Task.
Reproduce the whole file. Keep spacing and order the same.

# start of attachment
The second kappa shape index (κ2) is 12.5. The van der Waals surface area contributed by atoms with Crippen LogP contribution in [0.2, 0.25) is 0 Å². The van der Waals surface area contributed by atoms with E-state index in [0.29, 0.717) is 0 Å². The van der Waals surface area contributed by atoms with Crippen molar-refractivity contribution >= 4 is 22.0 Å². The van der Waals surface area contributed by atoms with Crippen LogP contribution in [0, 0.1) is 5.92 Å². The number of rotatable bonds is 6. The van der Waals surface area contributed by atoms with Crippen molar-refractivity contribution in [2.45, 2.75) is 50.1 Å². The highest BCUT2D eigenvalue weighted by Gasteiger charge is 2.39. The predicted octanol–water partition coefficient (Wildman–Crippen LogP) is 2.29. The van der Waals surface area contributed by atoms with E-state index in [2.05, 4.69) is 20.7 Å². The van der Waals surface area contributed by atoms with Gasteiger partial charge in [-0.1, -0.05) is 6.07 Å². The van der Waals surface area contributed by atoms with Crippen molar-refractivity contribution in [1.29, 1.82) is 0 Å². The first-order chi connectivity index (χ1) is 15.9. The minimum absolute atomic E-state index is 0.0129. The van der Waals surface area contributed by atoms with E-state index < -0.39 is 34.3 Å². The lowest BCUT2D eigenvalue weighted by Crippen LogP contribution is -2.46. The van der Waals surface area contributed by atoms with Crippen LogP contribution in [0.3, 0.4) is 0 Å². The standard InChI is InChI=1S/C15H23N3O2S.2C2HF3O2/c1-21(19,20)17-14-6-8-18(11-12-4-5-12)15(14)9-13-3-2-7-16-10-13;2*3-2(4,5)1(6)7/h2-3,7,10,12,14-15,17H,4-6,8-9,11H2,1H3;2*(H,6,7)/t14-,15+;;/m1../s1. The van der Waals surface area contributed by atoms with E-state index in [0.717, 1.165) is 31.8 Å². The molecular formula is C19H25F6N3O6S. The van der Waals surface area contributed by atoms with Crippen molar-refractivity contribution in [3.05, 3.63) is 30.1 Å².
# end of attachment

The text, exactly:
The second kappa shape index (κ2) is 12.5. The van der Waals surface area contributed by atoms with Crippen LogP contribution in [0.2, 0.25) is 0 Å². The van der Waals surface area contributed by atoms with E-state index in [0.29, 0.717) is 0 Å². The van der Waals surface area contributed by atoms with Crippen molar-refractivity contribution >= 4 is 22.0 Å². The van der Waals surface area contributed by atoms with Crippen LogP contribution in [0, 0.1) is 5.92 Å². The number of rotatable bonds is 6. The van der Waals surface area contributed by atoms with Crippen molar-refractivity contribution in [2.45, 2.75) is 50.1 Å². The highest BCUT2D eigenvalue weighted by Gasteiger charge is 2.39. The predicted octanol–water partition coefficient (Wildman–Crippen LogP) is 2.29. The van der Waals surface area contributed by atoms with E-state index in [2.05, 4.69) is 20.7 Å². The van der Waals surface area contributed by atoms with Gasteiger partial charge in [-0.1, -0.05) is 6.07 Å². The van der Waals surface area contributed by atoms with Crippen molar-refractivity contribution in [1.29, 1.82) is 0 Å². The first-order chi connectivity index (χ1) is 15.9. The minimum absolute atomic E-state index is 0.0129. The van der Waals surface area contributed by atoms with E-state index < -0.39 is 34.3 Å². The lowest BCUT2D eigenvalue weighted by Crippen LogP contribution is -2.46. The van der Waals surface area contributed by atoms with Crippen LogP contribution in [0.3, 0.4) is 0 Å². The standard InChI is InChI=1S/C15H23N3O2S.2C2HF3O2/c1-21(19,20)17-14-6-8-18(11-12-4-5-12)15(14)9-13-3-2-7-16-10-13;2*3-2(4,5)1(6)7/h2-3,7,10,12,14-15,17H,4-6,8-9,11H2,1H3;2*(H,6,7)/t14-,15+;;/m1../s1. The van der Waals surface area contributed by atoms with E-state index in [0.717, 1.165) is 31.8 Å². The molecular formula is C19H25F6N3O6S. The van der Waals surface area contributed by atoms with Crippen molar-refractivity contribution in [3.05, 3.63) is 30.1 Å².